Open Data Watch is an international, non-profit organization. Through research, advice, and advocacy, we work to improve statistical systems, increasing the value and use of data worldwide.
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Monitoring the state of open data around the world
The Open Data Inventory (ODIN), ODW’s flagship product, provides an objective measure of the progress countries have made to build and strengthen their national statistical systems. It helps countries identify the next steps to provide open data for policymakers, journalists, academics, and the public. In its sixth edition, the 2022/23 Open Data Inventory includes 192 countries, a net increase of five countries from the previous addition. The forthcoming Open Gender Data Monitor expands the current analysis of gender data in ODIN with the aim to strengthen the essential parts of an enabling environment for better policies for gender equality.
Partnering with countries to build statistical capacity
ODW provides countries with technical assistance to improve their open data offerings. Since 2015, ODW has expanded its program to include direct engagement with national statistical offices to transform ODIN assessment results into practical policy and technical advice on data quality, sharing, and other best practices. Through these engagements, countries work directly with ODW experts to gain additional insight on how to best use their ODIN results and implement changes that not only result in improved open data systems, but also close the gap between data production and use. As a result, most countries also see an increase in their ODIN score after implementing such improvements.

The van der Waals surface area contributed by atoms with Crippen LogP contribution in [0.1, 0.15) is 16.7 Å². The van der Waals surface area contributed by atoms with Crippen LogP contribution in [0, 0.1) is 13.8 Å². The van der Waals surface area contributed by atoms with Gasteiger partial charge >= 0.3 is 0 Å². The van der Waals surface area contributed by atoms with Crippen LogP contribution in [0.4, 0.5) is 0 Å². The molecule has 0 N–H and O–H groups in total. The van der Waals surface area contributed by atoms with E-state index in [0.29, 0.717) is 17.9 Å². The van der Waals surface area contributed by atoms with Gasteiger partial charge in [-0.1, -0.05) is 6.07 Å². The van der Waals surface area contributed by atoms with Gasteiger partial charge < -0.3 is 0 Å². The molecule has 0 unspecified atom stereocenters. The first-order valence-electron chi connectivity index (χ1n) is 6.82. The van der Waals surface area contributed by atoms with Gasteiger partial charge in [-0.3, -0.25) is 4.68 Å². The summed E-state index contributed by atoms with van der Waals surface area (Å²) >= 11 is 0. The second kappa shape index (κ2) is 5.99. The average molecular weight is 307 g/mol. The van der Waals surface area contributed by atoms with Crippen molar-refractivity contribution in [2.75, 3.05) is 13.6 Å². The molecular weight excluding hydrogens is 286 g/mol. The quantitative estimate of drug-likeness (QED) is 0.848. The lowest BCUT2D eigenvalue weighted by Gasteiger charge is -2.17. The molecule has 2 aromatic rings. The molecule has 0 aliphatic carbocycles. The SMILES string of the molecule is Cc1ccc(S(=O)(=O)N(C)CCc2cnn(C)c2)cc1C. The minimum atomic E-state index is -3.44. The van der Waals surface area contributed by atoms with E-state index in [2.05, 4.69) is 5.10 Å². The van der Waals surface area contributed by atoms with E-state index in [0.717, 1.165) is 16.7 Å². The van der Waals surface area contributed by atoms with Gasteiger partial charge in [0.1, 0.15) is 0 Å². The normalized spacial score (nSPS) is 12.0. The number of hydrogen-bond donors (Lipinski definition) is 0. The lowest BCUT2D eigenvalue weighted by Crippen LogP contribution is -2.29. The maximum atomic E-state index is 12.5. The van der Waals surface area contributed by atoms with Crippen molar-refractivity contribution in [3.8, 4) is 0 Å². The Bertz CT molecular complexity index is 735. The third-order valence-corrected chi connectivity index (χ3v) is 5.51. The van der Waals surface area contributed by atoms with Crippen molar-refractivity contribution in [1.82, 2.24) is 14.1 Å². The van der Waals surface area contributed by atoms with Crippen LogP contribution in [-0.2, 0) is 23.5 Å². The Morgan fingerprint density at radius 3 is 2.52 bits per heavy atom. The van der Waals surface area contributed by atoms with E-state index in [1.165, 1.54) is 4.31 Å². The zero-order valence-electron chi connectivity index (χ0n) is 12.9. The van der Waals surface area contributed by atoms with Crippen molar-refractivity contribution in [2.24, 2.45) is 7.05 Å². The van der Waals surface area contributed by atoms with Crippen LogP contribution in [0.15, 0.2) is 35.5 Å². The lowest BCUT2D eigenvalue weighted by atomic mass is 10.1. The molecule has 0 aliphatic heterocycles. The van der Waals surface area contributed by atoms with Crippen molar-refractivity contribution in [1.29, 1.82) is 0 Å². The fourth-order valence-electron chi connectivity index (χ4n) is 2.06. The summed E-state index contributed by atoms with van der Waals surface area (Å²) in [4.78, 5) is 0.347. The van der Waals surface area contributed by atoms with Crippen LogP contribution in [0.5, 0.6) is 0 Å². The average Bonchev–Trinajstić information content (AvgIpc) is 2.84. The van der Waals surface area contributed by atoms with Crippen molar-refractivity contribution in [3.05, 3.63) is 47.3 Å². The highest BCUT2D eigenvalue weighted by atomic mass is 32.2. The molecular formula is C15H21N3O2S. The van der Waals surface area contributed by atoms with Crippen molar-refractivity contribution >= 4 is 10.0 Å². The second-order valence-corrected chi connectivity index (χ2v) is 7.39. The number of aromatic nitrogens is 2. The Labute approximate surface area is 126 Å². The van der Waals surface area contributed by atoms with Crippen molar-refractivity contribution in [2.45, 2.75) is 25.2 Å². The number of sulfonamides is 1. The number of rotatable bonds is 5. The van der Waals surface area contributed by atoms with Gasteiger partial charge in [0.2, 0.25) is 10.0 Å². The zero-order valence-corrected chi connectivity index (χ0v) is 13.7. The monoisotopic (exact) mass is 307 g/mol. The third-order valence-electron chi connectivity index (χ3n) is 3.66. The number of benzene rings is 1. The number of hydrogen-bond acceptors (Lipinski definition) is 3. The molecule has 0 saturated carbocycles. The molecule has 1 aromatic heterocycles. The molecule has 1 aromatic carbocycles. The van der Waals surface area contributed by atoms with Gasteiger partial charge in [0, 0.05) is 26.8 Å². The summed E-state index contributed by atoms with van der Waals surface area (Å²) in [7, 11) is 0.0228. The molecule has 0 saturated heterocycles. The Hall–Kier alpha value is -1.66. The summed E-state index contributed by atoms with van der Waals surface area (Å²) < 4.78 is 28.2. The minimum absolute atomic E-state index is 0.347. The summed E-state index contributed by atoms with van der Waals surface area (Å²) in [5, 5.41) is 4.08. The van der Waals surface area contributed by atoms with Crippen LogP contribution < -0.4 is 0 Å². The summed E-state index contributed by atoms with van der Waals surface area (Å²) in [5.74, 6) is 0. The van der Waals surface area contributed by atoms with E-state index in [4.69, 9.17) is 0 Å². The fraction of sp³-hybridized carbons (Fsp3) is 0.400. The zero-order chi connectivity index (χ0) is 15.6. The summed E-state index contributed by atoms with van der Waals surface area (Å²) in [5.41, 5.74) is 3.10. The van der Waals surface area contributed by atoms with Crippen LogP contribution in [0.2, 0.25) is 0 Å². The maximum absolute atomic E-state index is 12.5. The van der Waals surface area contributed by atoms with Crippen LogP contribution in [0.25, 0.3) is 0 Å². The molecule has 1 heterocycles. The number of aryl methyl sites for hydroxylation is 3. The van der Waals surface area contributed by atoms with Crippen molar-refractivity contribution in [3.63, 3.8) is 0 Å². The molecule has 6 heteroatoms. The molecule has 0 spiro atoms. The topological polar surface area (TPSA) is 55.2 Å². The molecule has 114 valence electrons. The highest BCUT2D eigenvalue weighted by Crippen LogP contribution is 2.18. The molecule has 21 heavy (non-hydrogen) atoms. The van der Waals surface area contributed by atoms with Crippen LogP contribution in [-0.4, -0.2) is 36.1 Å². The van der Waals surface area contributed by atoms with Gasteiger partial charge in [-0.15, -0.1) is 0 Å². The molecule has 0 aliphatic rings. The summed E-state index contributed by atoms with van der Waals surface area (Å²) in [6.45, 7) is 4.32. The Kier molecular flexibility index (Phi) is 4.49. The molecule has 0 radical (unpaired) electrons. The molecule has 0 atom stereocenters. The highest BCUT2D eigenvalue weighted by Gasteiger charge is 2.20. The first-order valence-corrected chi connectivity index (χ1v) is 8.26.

Generating knowledge and advocating on the global stage
ODW is a leading voice for policy initiatives in the data for development field through involvement in several UN data-related working groups on open data and data governance. ODW was a member of the United Nations Statistical Commission’s Working Group on Open Data and co-chaired the Open by Default workstream within the group. Since 2019, we have formally been shepherding the concept of open data through official UN processes and the open by default principle was endorsed at the 53rd United Nations Statistical Commission. Through numerous research reports, events, and close collaboration with partners, we are also working to build effective open data governance processes that can translate into stronger statistical systems.
Assessing open data: Five findings from ODIN
Countries have marginally improved data openness while data coverage has declined since COVID-19 began.
Improvements in social and economic statistics are offset by decreases in environmental statistics.
Gender data are less available than other data, though there is little difference in their accessibility.
Low- and middle-income countries have fallen further behind than high-income countries.
South America, Central America, and South-Eastern Asia are the only regions to improve both coverage and openness scores.
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